If you live near the ocean, you should use copper flashing instead. When you get ocean fog regularly, there’s a lot of salt in the air. Normal galvanized metal flashing will oxidize.

3. What type of mounting hardware/footings will you use to install the solar panels to my roof?

The mounting hardware is a crucial part of your solar panel array – it’s attached directly to your roof. This is where you need to make sure that your roof will not be compromised, and will not have holes that aren’t flashed properly.

Good Answer: At least a 3/8″ x 3 1/2″ lag bolt to mount the footing to the roof. And then the standoff (connecting footing to panels) should be at least 3/4″ wide for structural support and at least 6″ above the finished roof.

Bad Answer: TileTrac or Tile Hook. You can’t possibly put an effective flashing on these footings.

3. What kind of rail system to you use to connect the footings to the solar panel?

Good Answer: U-channel rail system. The U-shape creates a space to hide the wires, and protect them from the elements.

Bad Answer: UniRac rail system. This system does not offer a space to hide and protect the wires. The solar power contractor needs to zip-tie the wires to the rails, which exposes them to the elements. This can lead to premature wear and failure.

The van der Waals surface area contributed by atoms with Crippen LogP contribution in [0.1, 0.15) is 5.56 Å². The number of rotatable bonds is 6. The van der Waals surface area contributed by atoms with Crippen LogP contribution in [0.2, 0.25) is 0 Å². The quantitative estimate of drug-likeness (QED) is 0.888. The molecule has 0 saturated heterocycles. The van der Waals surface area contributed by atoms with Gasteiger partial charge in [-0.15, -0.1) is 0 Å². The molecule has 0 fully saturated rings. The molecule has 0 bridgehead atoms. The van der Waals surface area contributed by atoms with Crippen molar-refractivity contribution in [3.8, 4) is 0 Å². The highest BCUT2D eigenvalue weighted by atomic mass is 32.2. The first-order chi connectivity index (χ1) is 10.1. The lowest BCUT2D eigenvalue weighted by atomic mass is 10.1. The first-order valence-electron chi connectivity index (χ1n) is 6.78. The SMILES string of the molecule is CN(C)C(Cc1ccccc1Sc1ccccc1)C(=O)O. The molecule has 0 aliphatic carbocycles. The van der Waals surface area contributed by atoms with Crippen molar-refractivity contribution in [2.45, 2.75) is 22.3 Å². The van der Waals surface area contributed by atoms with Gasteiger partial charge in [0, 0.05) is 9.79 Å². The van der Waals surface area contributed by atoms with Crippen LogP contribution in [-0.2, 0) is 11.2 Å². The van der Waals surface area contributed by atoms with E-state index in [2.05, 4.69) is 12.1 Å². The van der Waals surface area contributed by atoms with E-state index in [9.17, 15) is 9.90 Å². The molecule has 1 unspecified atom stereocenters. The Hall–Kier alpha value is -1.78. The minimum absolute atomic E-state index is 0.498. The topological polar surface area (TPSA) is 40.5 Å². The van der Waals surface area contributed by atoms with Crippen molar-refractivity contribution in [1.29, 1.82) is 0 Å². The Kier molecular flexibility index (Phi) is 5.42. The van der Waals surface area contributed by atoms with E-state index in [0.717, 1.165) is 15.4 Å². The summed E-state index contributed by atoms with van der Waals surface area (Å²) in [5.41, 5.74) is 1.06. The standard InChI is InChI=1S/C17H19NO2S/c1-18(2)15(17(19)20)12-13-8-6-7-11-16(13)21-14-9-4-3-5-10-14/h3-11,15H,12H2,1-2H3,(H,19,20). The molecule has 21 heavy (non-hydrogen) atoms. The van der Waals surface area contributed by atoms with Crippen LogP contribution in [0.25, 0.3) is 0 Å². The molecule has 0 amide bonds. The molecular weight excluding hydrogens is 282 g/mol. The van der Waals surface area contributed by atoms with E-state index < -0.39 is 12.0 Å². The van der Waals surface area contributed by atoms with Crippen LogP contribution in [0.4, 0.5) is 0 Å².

4. What do you use to seal the flashing to the roofing?

Good Answers: Volcom or Polyurethane Caulk. These substances can withstand the sun and wind.

Bad Answers: Mastic (plastic roof cement), Latex, or Silicone. Silicone is required for the junction box, but should NOT be used anywhere else. These substances break down over time, with exposure to sun, wind, and rain.

5. Do you replace any broken roof tiles?

Your solar power contractor should lift some tiles ahead of time, and bring extras to the job in case of breakage.

6. What kind of conduit do you use?